Common Sense: Missouri burning

The lack of respect for the grand jury system that was demonstrated in the response of some to the failure to indict Police Officer Wilson is appalling.  Some of these protestors are no better than a lynch mob looking for a victim even if the evidence does not prove their point.

As is often said, a grand jury will indict a ham sandwich as a descriptive of how low the bar is set on evidence in the early round of a criminal case.  Yet, in the Ferguson grand jury proceeding, a grand jury of 12 comprised of nine whites and three blacks with nine affirmatives necessary to indict failed to issue a single indictment.

It should be noted even if it had issued indictments, Wilson would still under our system of law be entitled to a trial.  From the perspective of some, it would appear the presumption of innocence was lost long ago.  A truly sad commentary.

In any event, the district attorney rightfully believing that he would need to go to unusual lengths to address questions relating to the grand jury proceedings released much of the transcripts.

Not surprisingly, the discrediting of several witness accounts based on hard data is quite evident.  Any impartial reader of the transcripts with an even rudimentary understanding of what the grand jury was charged with concluding would most likely come to the same conclusion as the grand jury.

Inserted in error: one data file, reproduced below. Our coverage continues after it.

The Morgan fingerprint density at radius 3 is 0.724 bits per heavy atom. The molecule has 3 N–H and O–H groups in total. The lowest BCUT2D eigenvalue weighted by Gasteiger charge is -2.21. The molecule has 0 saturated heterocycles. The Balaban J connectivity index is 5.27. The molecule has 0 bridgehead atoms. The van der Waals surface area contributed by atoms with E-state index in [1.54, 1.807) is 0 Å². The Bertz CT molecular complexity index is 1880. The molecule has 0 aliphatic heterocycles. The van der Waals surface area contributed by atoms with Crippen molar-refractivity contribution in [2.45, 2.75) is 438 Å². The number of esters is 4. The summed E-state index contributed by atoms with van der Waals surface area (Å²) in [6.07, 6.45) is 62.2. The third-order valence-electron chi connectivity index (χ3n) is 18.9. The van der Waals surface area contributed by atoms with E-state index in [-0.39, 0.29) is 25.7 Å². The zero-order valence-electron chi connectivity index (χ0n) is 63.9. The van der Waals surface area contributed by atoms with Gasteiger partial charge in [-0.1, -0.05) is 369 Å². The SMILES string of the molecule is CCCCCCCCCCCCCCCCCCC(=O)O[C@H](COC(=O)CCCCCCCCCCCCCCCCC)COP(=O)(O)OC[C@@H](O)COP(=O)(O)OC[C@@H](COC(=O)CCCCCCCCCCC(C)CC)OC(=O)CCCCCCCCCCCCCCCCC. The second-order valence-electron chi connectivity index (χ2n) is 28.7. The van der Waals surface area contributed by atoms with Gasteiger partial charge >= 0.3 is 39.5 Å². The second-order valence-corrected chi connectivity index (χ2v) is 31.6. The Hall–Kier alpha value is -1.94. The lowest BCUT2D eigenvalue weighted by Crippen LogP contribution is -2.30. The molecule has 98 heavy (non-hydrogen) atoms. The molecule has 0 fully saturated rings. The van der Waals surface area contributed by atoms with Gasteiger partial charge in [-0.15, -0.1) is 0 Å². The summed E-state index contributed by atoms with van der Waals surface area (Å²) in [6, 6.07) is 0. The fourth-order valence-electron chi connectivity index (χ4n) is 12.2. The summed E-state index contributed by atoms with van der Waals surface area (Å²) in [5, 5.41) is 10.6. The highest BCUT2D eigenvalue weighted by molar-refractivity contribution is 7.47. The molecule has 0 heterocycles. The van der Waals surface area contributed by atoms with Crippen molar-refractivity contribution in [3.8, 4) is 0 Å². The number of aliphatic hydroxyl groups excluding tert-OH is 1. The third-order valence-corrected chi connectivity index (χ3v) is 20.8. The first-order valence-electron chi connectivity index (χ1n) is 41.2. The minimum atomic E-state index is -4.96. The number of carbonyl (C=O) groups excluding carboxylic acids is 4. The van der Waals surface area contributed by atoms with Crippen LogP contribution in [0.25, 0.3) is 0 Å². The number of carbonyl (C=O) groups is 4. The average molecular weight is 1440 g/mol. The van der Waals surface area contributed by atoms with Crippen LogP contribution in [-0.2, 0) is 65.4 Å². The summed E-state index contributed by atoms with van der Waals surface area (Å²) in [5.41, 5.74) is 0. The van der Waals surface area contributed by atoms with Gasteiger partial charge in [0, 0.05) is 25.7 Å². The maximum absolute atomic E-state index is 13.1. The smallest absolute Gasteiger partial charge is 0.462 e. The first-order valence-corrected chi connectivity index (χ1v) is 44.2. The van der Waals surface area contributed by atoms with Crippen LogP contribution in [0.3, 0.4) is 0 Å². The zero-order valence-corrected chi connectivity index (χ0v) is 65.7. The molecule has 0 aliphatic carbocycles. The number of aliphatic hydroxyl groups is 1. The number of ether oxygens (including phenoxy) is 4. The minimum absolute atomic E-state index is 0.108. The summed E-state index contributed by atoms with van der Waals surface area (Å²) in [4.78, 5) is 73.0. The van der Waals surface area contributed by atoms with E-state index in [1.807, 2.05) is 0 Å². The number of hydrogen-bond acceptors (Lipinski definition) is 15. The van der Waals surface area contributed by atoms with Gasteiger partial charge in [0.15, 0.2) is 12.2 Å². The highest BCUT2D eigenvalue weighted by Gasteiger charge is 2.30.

What happened and is still happening in the wake of the grand jury decision is disgraceful.  Peaceful protesting, which is a hallmark of American’s approach to displeasure with authoritative decisions, all too quickly gave way to violence.

What justification could there possibly be for looting, destroying businesses, burning vehicles and shooting weapons  in Ferguson as well as other incidents of violence that took place around the country? And the failure of the state and federal governments to protect the ordinary citizens of Ferguson that first night is disgraceful.

Even hundreds of miles away in New York City, one must wonder what Mayor de Blasio and Police Commissioner Bratton were thinking when they allowed protestors to take control of bridges and highways two nights in a row?

The commissioner explaining the decision to back off indicated that as long as the protestors were not violent, threatening or causing fear they would be allowed to move freely although they would be monitored.

I was not on the FDR Drive, West Side Highway, or any one of the bridges or tunnels they took over, but I suspect if I had been on one of them stopped in traffic as a result of being surrounded by protestors, I would have been fearful.  And listening to the many media interviews conducted with those trapped by the protestors, there was great concern as anarchy swarmed around them.

Mayor de Blasio regularly shows that he is no Mike Bloomberg or Rudy Giuliani when it comes to law and order issues. I know that he is proud of this difference. I for one, at least when it concerns law and order, yearn for a return to the past. I suspect more and more New Yorkers each day would agree.

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